That is an odd title coming from this TreeHugger, who prefers "Sustainable Cement is Like Vegetarian Meatballs" Nonetheless when a building is made from such a long-lasting material the best thing to do is to maintain it well and use it for a long time. Concrete structures take a lot of energy to build, a lot to knock down, and the recycling value is negligible. So reuse it.
Stephen Bayley writes about Robin Hood Gardens and the nature of concrete, "the fashionable hate material of today." He notes that Alison and Peter Smithson's project was not a smashing success:"Alas, their architectural reach exceeded the grasp of the builders and Robin Hood Gardens suffered from the start with a singular lack of commodity and firmness. Worse, the unintelligent housing policies of Tower Hamlets populated Robin Hood Gardens with the tenants least likely to be able to make sensible use of the accommodation."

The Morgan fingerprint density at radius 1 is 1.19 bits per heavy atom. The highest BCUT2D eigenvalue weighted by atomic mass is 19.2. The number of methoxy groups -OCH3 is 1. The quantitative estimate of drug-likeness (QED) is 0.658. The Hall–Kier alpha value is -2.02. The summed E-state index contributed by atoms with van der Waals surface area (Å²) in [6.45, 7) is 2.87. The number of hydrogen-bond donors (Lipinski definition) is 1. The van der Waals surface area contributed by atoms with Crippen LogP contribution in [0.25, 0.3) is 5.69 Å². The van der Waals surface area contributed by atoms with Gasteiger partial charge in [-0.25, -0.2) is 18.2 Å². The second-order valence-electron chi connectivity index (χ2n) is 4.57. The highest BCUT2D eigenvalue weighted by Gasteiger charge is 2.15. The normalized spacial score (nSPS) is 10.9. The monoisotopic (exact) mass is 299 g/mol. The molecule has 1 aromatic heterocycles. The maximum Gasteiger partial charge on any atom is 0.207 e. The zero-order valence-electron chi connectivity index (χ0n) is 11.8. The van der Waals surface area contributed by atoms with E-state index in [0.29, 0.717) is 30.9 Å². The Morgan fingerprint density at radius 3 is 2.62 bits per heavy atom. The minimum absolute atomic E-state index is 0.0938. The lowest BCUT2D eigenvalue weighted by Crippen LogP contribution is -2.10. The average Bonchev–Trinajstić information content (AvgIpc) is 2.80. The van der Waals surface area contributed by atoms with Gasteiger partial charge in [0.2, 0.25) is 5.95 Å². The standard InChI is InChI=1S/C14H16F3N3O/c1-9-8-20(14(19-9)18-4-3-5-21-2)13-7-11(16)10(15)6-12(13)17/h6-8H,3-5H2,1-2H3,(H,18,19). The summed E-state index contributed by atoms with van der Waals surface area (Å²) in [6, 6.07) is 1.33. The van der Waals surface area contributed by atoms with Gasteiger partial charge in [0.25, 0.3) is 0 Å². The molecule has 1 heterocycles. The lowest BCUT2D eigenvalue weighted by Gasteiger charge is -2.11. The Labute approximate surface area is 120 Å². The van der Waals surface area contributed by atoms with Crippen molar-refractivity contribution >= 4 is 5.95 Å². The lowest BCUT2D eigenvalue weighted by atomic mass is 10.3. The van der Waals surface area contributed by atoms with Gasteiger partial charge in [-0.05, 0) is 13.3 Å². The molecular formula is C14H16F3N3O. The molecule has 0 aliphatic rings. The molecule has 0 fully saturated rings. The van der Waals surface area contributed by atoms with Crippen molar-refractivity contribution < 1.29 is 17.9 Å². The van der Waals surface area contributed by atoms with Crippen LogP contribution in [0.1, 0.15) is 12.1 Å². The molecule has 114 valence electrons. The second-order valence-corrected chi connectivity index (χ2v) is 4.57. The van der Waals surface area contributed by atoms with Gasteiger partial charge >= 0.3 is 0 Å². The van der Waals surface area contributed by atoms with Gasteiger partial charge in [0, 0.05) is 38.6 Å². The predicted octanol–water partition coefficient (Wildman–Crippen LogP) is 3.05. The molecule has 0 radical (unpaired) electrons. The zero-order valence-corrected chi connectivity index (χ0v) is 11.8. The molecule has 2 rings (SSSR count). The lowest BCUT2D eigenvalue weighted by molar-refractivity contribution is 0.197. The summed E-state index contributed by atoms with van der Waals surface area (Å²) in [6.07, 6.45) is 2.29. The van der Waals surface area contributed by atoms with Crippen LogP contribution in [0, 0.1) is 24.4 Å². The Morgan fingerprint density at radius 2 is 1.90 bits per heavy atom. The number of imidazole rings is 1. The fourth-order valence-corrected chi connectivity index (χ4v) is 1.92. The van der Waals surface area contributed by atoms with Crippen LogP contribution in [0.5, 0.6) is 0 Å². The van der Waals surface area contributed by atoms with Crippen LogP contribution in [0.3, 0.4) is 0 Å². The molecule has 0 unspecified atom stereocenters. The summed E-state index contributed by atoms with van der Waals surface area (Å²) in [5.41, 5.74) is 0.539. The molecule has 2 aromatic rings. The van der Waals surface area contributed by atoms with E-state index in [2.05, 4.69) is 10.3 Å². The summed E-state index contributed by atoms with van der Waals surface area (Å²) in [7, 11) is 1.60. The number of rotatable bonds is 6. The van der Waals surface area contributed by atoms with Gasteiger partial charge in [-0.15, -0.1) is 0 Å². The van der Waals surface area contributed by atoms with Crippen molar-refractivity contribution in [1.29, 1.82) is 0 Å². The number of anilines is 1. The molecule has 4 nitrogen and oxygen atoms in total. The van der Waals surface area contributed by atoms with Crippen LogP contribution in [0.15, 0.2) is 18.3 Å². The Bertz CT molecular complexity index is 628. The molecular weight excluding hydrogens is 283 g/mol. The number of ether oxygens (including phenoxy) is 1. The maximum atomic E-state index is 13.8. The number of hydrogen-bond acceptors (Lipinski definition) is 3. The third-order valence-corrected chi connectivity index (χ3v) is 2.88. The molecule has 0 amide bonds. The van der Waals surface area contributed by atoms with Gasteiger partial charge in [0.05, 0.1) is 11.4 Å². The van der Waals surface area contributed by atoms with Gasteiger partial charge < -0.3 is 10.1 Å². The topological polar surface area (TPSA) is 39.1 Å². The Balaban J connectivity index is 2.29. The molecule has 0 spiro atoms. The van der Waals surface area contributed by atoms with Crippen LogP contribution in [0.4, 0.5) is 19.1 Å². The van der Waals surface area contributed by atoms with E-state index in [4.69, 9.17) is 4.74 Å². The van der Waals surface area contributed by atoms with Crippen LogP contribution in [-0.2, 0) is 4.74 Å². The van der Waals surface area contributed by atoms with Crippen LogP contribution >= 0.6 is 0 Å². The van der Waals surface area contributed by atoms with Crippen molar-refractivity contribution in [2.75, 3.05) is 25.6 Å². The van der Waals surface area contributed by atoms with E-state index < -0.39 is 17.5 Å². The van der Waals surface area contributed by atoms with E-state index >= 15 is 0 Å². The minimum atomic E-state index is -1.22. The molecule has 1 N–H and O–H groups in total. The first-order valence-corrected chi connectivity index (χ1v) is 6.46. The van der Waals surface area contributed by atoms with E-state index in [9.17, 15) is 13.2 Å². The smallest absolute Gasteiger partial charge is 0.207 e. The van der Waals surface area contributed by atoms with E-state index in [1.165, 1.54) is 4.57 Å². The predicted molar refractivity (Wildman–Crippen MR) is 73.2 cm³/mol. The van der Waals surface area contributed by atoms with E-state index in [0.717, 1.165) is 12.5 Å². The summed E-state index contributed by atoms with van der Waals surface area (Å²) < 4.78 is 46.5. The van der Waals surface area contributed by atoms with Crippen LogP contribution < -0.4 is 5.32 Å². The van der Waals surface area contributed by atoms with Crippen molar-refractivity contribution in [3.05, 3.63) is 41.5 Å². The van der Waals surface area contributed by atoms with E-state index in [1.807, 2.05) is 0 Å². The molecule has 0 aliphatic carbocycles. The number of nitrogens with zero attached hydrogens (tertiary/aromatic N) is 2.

He derides the Culture Minister's suggestion that it simply be documented and demolished.
"Mrs Hodge's advisers say it is too costly to refurbish (at £70,000 per unit this is obviously nonsense). The minister herself declares that historical purposes may be served by a detailed digital record of the building, an argument which could, I think, with equal force be applied to Uppark, Windsor Castle or Stonehenge."
"Margaret Hodge's remarks about concrete are ignorant prejudice. Concrete is a fine material, but needs maintenance and care as much as marble and oak need maintenance and care....Robin Hood Gardens is a test for lots of things: a test for taste, for intellect and vision. And a test for the government's ability to seize an interesting opportunity which could act as a model for benign redevelopment in every city in Britain." ::Guardian See also ::Adaptive Reuse